Learning the language of medicine is like learning any other. To properly retain the information, you need to read it, write it, and speak it.
When you’re learning a foreign language, you are taught both to read it and write it, similarly to how you will be taught medical language as a Medical Transcriptionist. When you’re learning any new language you are encouraged to speak it aloud, as well as read it and write it. You are encouraged to learn to introduce yourself, say hello, goodbye, and ask somebody their name. In terms of medical terminology, it’s no different, it’s an entire set of words that are English, but seem like foreign words. You need to learn to speak out loud and “wrap your tongue” around the foreign language, just as you would be encouraged to do with any other language.
Learning medical terms is exactly like learning a different language. This point is made more obvious when you realize that a large number of those medical words are actually derived from another language. No wonder they seem daunting at times! Especially so when you get dictations from Dr. Mumbles or an Auctioneer (or if you’re really lucky, Dr. Mumbles the Auctioneer).
Medical Transcription/Healthcare Documentation is often taught in such a way that the program puts the words in front of you (visual), gives you dictations to hear (auditory), and expects that the language will click for you. What the program might not tell you is you need to speak it (oral) to help retain the information. Our article The 7 Different Learning Styles goes into detail on the different ways we process information. For most people saying the words out loud is one of the best methods for committing it to memory.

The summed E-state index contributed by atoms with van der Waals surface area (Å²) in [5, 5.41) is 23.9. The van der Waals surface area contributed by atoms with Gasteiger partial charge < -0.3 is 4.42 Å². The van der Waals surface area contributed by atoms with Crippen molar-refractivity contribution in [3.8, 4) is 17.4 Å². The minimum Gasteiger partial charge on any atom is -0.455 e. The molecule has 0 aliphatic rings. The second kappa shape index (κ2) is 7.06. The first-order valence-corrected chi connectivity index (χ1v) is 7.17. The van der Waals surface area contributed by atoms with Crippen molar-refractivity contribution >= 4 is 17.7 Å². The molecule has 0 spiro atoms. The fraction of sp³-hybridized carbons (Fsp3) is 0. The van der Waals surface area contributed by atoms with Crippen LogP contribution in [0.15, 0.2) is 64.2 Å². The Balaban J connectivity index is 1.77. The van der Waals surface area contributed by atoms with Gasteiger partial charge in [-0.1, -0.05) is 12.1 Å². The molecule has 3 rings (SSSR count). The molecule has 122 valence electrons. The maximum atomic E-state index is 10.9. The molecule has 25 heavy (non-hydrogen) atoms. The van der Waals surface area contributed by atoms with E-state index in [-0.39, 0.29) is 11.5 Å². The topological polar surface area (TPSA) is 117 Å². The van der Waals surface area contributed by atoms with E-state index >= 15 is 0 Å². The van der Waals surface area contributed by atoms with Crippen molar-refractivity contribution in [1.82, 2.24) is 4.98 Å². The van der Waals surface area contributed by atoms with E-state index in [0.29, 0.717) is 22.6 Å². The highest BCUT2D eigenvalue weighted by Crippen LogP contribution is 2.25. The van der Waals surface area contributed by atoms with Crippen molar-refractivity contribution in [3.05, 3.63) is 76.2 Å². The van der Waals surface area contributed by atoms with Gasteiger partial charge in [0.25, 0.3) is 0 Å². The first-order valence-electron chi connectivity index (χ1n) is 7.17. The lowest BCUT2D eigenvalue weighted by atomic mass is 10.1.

In CanScribe’s Medical Transcription/Healthcare Documentation course, when you have a difficult dictation and get back one of those multicolored corrected reports (corrections and differences), try this:
Believe it or not, when you do this regularly, simply speaking aloud and with repetition will begin to create a neural pathway in your brain that will root the language more permanently. This is because you are creating a multisensory connection, a fuller, more complete understanding of the terms: how they fit together and how they sound, how they look, and how they feel.
Think about when you are introduced to someone for the first time. You may hear their name, even more than once, but your chances of remembering that person’s name aren’t very good. However, if you repeat their name out loud when they introduce themselves your brain is forced to think and really cement that multisensory connection you are building with it. You are not just hearing Jordan’s name now, you are actually visualizing it in your brain and saying it out loud. This practice is even more important with the complexity of medical words and terms.
Don’t forget that simply reading and writing something isn’t the greatest path to success. If you are reading it, writing it, and speaking it, that’s where your success lies. That process will make medical terminology a true second language for you.
You can check out this article for further information on how we learn and study languages, and don’t forget to check out our graduate testimonials to discover how exciting and rewarding a career transcribing in the medical industry can be!